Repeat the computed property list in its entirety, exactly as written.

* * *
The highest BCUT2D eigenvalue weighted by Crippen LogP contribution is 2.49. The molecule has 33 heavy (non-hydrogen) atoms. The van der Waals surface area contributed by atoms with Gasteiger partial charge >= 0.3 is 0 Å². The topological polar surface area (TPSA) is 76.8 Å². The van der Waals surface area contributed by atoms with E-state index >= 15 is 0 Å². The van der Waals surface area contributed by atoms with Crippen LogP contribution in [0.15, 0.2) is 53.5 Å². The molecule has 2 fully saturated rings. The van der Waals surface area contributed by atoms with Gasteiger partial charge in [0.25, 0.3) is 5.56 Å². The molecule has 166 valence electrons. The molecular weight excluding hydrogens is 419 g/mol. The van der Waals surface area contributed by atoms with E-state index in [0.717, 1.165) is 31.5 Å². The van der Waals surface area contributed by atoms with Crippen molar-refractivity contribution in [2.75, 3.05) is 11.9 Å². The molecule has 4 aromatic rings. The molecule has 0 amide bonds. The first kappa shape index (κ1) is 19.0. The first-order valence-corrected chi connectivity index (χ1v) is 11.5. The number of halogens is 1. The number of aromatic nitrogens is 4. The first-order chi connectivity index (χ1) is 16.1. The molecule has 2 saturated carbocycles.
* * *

The highest BCUT2D eigenvalue weighted by Crippen LogP contribution is 2.49. The molecule has 33 heavy (non-hydrogen) atoms. The van der Waals surface area contributed by atoms with Gasteiger partial charge >= 0.3 is 0 Å². The topological polar surface area (TPSA) is 76.8 Å². The van der Waals surface area contributed by atoms with E-state index >= 15 is 0 Å². The van der Waals surface area contributed by atoms with Crippen LogP contribution in [0.15, 0.2) is 53.5 Å². The molecule has 2 fully saturated rings. The van der Waals surface area contributed by atoms with Gasteiger partial charge in [0.25, 0.3) is 5.56 Å². The molecule has 166 valence electrons. The molecular weight excluding hydrogens is 419 g/mol. The van der Waals surface area contributed by atoms with E-state index in [0.717, 1.165) is 31.5 Å². The van der Waals surface area contributed by atoms with Crippen molar-refractivity contribution in [2.75, 3.05) is 11.9 Å². The molecule has 4 aromatic rings. The molecule has 0 amide bonds. The first kappa shape index (κ1) is 19.0. The first-order valence-corrected chi connectivity index (χ1v) is 11.5. The number of halogens is 1. The number of aromatic nitrogens is 4. The first-order chi connectivity index (χ1) is 16.1. The molecule has 2 saturated carbocycles.